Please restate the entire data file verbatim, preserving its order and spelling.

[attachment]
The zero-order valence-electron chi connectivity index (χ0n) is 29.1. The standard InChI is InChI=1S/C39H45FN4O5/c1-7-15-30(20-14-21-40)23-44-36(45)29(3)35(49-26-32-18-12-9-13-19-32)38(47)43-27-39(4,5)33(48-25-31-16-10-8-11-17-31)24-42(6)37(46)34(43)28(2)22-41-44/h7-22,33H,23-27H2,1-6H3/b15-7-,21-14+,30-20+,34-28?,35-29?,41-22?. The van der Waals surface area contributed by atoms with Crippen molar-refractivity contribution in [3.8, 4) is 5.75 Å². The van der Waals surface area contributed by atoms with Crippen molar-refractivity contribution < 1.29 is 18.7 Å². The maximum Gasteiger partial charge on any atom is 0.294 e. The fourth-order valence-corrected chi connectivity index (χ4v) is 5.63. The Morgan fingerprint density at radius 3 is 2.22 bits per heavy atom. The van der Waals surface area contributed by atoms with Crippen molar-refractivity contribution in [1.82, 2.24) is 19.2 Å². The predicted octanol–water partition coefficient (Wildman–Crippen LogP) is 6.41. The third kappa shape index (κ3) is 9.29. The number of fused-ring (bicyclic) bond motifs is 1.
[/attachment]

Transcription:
The zero-order valence-electron chi connectivity index (χ0n) is 29.1. The standard InChI is InChI=1S/C39H45FN4O5/c1-7-15-30(20-14-21-40)23-44-36(45)29(3)35(49-26-32-18-12-9-13-19-32)38(47)43-27-39(4,5)33(48-25-31-16-10-8-11-17-31)24-42(6)37(46)34(43)28(2)22-41-44/h7-22,33H,23-27H2,1-6H3/b15-7-,21-14+,30-20+,34-28?,35-29?,41-22?. The van der Waals surface area contributed by atoms with Crippen molar-refractivity contribution in [3.8, 4) is 5.75 Å². The van der Waals surface area contributed by atoms with Crippen molar-refractivity contribution < 1.29 is 18.7 Å². The maximum Gasteiger partial charge on any atom is 0.294 e. The fourth-order valence-corrected chi connectivity index (χ4v) is 5.63. The Morgan fingerprint density at radius 3 is 2.22 bits per heavy atom. The van der Waals surface area contributed by atoms with Crippen molar-refractivity contribution in [1.82, 2.24) is 19.2 Å². The predicted octanol–water partition coefficient (Wildman–Crippen LogP) is 6.41. The third kappa shape index (κ3) is 9.29. The number of fused-ring (bicyclic) bond motifs is 1.